Home » Compliance Blog » regulatory policy

Category: regulatory policy

Regulators Warn Investors about Cryptocurrency Offerings

NASAA and the SEC warned investors about the risks of investing in cryptocurrency-linked investment products.  The President of NASAA (the association of state securities regulators) warned, “Cryptocurrencies and investments tied to them are high-risk products with an unproven track record and high price volatility.  Combined with a high risk of fraud, investing in cryptocurrencies is not for the faint of heart.”  NASAA further highlighted the risks of cryptocurrency investments including minimal regulatory oversight, the possibility of cybersecurity breaches, lack of insurance, high volatility, and reliance on unproven companies.  The SEC commended NASAA’s statement, stressing that cryptocurrencies, “lack many important characteristics of traditional currencies, including sovereign backing and responsibility, and now are being promoted more as investment opportunities than efficient mediums for exchange.”

OUR TAKE:  We predicted (not very long ago) that the regulators will pursue regulation of cryptocurrency offerings.  This may not be bad for this emerging industry in the long term.  After all, significant regulation made mutual funds the most popular investment vehicle of the last 100 years.

http://www.nasaa.org/44073/nasaa-reminds-investors-approach-cryptocurrencies-initial-coin-offerings-cryptocurrency-related-investment-products-caution/

https://www.sec.gov/news/public-statement/statement-clayton-stein-piwowar-010418

The Friday List: Our 2018 Predictions

Today, we offer our “Friday List,” an occasional feature summarizing a topic significant to investment management professionals interested in regulatory issues.  Our Friday Lists are an expanded “Our Take” on a particular subject, offering our unique (and sometimes controversial) perspective on an industry topic.

Every year, we offer our predictions on what will happen in the investment management regulatory world.  Last year, we went 4-6 (not great on a test, but pretty good in baseball).  We were right about the fiduciary rule, whistleblowers, state enforcement, and individual liability.  We missed on our predictions of regulatory changes and how the industry would respond to the increased demand for bonds.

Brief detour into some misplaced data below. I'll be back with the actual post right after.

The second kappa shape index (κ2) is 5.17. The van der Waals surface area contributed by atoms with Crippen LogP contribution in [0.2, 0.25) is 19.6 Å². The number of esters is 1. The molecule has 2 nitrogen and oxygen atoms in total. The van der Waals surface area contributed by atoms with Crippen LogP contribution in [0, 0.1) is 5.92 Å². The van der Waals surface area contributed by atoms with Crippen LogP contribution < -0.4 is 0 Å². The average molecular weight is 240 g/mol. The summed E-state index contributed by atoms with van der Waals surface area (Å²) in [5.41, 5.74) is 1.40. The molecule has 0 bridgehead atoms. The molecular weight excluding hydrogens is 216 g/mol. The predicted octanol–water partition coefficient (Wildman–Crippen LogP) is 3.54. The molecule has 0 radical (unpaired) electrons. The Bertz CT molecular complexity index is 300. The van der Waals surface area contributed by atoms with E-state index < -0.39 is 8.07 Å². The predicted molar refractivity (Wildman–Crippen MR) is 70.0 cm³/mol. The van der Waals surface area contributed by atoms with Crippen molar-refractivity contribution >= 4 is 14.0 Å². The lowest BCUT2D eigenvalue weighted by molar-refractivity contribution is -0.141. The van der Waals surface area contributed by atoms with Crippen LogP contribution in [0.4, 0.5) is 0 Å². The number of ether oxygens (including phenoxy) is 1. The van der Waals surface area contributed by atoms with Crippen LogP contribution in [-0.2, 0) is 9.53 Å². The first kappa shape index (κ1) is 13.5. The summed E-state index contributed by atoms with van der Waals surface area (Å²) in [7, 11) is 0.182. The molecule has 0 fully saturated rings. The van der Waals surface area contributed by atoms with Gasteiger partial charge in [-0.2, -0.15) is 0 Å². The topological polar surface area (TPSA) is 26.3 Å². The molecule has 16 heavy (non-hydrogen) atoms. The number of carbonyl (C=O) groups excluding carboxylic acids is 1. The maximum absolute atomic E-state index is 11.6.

The current uncertain regulatory environment has changed our hubris to humility.  Thus, it is with humble intent that we look forward to offer our 2018 predictions:

 

Predictions for the 2018 Regulatory Year

 

  1. More states will adopt fiduciary rules.  Nevada has already adopted a uniform fiduciary standard in the wake of the DoL’s delay.  We expect other states (e.g. California, New York, Connecticut) to follow.
  2. The SEC will propose a uniform fiduciary rule for retail advisers and broker-dealers.   Chairman Clayton has spoken publicly about the need for the SEC to wade into the fiduciary waters.  Expect a proposed rule this year.
  3. The SEC will commence significant cybersecurity enforcement actions.  The staff has done a sweep and issued guidance.  We have not yet seen significant enforcement actions.  We expect several this year.
  4. There will be cases alleging C-suite wrongdoing in private equity.  The SEC Enforcement Division has focused on the private equity industry for the last couple of years.  Given their interest in prosecuting senior executives to deter unlawful conduct, expect a couple of big cases against private equity execs.
  5. FINRA will bring actions against firms for hiring bad brokers.  Rather than simply prosecute the brokers, FINRA will dedicate some enforcement resources to firms that fail to screen out the bad brokers, thereby making it a firm responsibility.
  6. SEC and/or FINRA will bring cases alleging inadequate branch office supervision.  Both regulators have expressed concerns about remote office supervision.  Enforcement cases will ensure the industry’s attention.
  7. The SEC will commence significant marketing/advertising cases.  Seemingly out-of-the-blue, the SEC warned advisers about misleading marketing and advertising claims.  We are assuming that OCIE is uncovering a lot of problems.
  8. The SEC will propose a re-write of the custody rule.  The custody rule has the right intent, but the rule itself is too open to interpretation and questions (see multiple FAQs).  We think the Division of Investment Management will undertake a re-write (although maybe this is just wishful thinking.)
  9. The SEC will propose cryptocurrency regulations.  Bitcoin futures are flying high.  The SEC has expressed its opinion that it should regulate cryptocurrency offerings.  We expect some rules.
  10. The SEC will re-propose the ETF rule.  Plain vanilla ETFs should have a rule that allows them to proceed without an exemptive order.  The SEC proposed and abandoned a rule several years ago.  We anticipate that the SEC will resuscitate the effort.